The Supreme Court's split rulings on the constitutionality of public Ten Commandments (search) displays left some in the Bible Belt confused, and in Kentucky, at least, quite a few angry.

"We will abide by the ruling of the Supreme Court," said Blaine Phillips, McCreary County's judge-executive, or top administrator. "However, we want to encourage our citizens not to give up the fight."

The court ruled on Monday that a granite replica of the commandments in Texas, which had been on the state Capitol grounds for more than 40 years and was surrounded by secular war monuments, did not violate the Establishment clause (search).

But framed copies of the commandments in two Kentucky courthouses were found by five justices to be the equivalent of governmental endorsement of religion.

Residents of McCreary and Pulaski counties were clearly disappointed by the court's ruling.

"I'm heartbroken," said former McCreary County (search) Judge-Executive Jimmie Greene. "I'm devastated, to be honest with you."

That sentiment was no doubt felt elsewhere in the country. Christian conservatives who believe the Founding Fathers saw the Ten Commandments as the basis for American law have been fighting what they see as a "hostility" to faith in the U.S. courts.

In a second 5-4 decision Monday, the Supreme Court considered the commandments monument on the grounds of the Texas Capitol — one of 17 historical displays on the lot — and determined it to be a legitimate tribute to the nation's legal and religious history.

Former Alabama Chief Justice Roy Moore (search), who lost his job two years ago after refusing to remove a giant replica of the sacred tablets he had placed in his courthouse, said the Supreme Court erred in its Kentucky ruling.

"We're talking about acknowledging the God on which this nation was built. Certainly the court has no authority to forbid that acknowledgment," Moore said on "FOX & Friends."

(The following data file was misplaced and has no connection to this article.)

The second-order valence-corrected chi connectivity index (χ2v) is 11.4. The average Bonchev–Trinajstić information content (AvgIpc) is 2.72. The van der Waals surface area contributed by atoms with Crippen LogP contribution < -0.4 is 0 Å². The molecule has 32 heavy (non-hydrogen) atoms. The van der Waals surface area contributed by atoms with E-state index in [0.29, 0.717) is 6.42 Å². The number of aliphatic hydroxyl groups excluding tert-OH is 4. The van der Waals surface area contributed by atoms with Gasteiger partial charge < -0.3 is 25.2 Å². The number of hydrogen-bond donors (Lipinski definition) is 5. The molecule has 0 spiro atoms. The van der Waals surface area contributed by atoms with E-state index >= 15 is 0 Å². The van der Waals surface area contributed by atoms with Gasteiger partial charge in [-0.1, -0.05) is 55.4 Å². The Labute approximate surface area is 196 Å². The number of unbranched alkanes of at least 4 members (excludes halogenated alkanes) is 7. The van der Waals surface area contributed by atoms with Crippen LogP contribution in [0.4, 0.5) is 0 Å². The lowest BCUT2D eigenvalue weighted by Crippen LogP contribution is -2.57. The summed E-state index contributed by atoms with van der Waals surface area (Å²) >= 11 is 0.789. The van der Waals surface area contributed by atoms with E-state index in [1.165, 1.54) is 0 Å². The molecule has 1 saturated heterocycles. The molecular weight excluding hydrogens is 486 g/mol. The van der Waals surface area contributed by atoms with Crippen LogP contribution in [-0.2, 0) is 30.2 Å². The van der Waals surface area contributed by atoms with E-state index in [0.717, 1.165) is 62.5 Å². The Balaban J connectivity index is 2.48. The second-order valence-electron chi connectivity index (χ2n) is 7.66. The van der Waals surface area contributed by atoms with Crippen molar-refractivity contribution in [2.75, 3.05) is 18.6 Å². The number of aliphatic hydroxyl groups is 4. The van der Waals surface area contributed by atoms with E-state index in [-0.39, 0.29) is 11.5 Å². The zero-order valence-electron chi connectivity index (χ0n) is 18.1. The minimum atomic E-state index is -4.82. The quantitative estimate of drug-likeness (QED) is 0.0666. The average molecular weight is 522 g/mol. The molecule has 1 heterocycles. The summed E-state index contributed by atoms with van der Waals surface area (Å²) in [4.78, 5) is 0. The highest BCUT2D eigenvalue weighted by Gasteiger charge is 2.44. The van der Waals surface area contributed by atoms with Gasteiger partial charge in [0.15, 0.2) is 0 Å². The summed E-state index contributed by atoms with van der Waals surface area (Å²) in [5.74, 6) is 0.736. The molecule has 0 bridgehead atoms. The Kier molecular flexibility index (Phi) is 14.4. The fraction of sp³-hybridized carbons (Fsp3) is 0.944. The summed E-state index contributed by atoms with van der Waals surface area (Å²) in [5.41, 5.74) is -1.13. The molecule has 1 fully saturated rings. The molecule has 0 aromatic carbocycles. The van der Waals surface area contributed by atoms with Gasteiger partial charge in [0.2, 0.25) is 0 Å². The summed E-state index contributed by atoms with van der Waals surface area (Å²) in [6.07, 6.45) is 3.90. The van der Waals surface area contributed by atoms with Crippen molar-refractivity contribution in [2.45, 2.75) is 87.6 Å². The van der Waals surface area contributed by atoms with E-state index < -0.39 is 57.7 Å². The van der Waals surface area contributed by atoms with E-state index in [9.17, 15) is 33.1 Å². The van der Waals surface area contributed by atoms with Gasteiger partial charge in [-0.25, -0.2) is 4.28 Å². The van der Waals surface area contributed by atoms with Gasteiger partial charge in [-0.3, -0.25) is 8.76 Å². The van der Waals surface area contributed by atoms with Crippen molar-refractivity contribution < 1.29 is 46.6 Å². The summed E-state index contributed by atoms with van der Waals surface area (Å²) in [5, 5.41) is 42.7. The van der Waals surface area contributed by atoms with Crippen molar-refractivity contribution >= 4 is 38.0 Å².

"I think that was said very clearly in Justice [Antonin] Scalia's dissent," Moore added. "He said that the court has in the last 40 years taken a turn off the main road here. They've started to say that governments can't acknowledge God, and nothing allows that except their own say-so."

McCreary and Pulaski, neighboring counties in the mountains of eastern Kentucky, couldn't be more fitting places for such a stand. Fundamentalist Christian churches dot the hills and hollows, along with road signs urging travelers to repent and turn their lives to Jesus.

Officials first hung framed copies of the Ten Commandments in their courthouses in 1999 — and later added other documents, such as the Magna Carta and Declaration of Independence — after such displays were challenged as religious by the American Civil Liberties Union (search).

At the height of the controversy, residents of the two counties — both of which forbid sales of alcohol — took to planting blue-and-white Ten Commandments markers on their front lawns to show their support.

"They take prayer out of schools, they take the Ten Commandments down and they wonder what's wrong with our society. It's just wrong," said Joe Kidd, who was working at a fireworks stand in Whitley City.